- October 30, 2021
- Posted by: OptimizeIAS Team
- Category: DPN Topics
Subject – Environment
Context – Goa’s pilot seaweed farm explores viability of these climate-smart algae
- “Seaweed” is the common name for countless species of marine plants and algae that grow in the ocean as well as in rivers, lakes, and other water bodies.
- Some seaweeds are microscopic, such as the phytoplankton that live suspended in the water column and provide the base for most marine food chains.
- Some are enormous, like the giant kelp that grow in abundant “forests” and tower like underwater redwoods from their roots at the bottom of the sea.
- Most are medium-sized, come in colors of red, green, brown, and black, and randomly wash up on beaches and shorelines just about everywhere.
- They are the primitive, marine non-flowering marine algae without root, stem and leaves, play a major role in marine ecosystems.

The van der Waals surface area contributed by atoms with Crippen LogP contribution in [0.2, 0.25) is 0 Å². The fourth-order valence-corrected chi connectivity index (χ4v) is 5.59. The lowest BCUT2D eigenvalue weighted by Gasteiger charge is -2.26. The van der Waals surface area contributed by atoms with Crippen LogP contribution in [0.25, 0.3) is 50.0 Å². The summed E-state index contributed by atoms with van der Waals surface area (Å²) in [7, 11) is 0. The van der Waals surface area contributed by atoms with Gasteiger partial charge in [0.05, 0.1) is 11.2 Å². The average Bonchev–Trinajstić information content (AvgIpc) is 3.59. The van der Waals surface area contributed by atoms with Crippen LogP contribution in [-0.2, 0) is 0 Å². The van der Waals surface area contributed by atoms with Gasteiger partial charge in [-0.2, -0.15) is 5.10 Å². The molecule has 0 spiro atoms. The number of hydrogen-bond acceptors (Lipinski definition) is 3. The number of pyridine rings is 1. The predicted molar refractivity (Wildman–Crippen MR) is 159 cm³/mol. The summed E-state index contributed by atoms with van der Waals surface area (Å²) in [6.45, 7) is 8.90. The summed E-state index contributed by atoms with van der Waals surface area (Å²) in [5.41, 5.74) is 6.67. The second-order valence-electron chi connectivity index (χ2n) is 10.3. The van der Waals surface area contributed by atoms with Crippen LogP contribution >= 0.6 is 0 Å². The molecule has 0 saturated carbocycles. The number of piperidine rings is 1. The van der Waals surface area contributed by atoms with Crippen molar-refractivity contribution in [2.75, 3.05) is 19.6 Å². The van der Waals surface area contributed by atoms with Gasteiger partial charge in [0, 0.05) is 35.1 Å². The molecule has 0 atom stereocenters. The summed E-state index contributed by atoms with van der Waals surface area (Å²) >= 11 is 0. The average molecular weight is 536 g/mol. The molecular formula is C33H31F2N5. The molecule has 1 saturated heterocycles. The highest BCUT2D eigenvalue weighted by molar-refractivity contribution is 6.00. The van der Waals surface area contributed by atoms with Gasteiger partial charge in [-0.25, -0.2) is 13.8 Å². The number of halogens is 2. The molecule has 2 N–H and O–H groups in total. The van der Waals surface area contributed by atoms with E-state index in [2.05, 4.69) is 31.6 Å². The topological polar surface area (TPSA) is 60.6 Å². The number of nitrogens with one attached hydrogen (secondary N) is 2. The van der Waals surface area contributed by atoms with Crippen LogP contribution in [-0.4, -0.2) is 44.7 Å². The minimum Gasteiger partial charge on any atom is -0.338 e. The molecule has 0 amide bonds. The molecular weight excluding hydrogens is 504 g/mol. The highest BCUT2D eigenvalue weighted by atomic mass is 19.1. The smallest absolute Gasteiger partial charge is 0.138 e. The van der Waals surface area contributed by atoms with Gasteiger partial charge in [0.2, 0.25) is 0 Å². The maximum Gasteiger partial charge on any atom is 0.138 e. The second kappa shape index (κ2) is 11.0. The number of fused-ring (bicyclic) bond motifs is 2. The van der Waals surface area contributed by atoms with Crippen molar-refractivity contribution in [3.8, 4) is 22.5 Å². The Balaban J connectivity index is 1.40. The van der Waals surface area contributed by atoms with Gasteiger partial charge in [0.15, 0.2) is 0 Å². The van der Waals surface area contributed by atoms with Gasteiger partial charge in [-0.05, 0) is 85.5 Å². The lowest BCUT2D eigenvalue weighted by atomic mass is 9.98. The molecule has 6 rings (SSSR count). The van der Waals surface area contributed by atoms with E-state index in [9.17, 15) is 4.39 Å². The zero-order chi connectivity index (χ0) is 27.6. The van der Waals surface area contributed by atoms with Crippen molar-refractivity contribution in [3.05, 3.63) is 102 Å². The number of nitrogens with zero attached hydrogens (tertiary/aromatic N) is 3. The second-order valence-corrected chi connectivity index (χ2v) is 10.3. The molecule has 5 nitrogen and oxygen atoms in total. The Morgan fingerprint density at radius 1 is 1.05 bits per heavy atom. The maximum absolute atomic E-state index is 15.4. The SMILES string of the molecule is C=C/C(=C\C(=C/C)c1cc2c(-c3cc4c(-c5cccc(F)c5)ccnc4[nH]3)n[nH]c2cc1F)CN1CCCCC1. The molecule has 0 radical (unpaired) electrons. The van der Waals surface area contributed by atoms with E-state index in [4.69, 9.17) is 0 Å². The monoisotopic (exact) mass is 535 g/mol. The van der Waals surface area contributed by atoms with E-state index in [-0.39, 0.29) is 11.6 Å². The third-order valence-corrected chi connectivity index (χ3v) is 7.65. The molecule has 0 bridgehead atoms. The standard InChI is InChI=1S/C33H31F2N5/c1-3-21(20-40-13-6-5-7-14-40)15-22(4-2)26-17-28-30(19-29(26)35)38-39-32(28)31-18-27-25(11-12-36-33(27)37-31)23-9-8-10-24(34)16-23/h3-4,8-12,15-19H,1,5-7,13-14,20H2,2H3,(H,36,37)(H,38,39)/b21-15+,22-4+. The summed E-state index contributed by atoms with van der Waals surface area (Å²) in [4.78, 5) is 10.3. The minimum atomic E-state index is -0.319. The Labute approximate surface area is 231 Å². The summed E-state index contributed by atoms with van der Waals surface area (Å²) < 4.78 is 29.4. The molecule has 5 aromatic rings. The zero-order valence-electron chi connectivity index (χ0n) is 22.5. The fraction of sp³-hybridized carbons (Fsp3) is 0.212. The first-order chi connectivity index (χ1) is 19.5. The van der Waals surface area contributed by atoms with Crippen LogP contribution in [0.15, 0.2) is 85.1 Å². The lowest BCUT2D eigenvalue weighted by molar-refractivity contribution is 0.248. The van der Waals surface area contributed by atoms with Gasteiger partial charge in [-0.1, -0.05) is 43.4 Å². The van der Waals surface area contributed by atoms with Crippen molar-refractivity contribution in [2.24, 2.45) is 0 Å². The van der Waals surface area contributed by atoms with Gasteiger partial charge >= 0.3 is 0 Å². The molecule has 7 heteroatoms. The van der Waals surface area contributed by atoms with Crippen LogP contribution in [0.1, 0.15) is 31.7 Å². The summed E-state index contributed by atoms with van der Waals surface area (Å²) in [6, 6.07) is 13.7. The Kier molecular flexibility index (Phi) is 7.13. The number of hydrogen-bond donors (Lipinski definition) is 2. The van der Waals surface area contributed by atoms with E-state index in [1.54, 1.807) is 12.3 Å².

- Seaweeds, found mostly in the intertidal region, in shallow and deep waters of the sea and also in estuaries and backwaters.
- The southern Gulf of Mannar’s rocky intertidal and lower intertidal regions have rich populations of several seaweed species.
- Seaweeds exhibit highest photosynthesis efficiency due to moist conditions.
- They contribute to about 50% of all photosynthesis in the world.
Benefits of seaweed –
Applications of seaweed–
Seaweed in India –
- Rotting seaweed is a potent source of hydrogen sulfide, a highly toxic gas, and has been implicated in some incidents of apparent hydrogen-sulphide poisoning. It can cause vomiting and diarrhea.
- The so-called “stinging seaweed” Microcoleuslyngbyaceus is a filamentous cyanobacteria which contains toxins including lyngbyatoxin-a and debromoaplysiatoxin.
- Direct skin contact can cause seaweed dermatitis characterized by painful, burning lesions that last for days.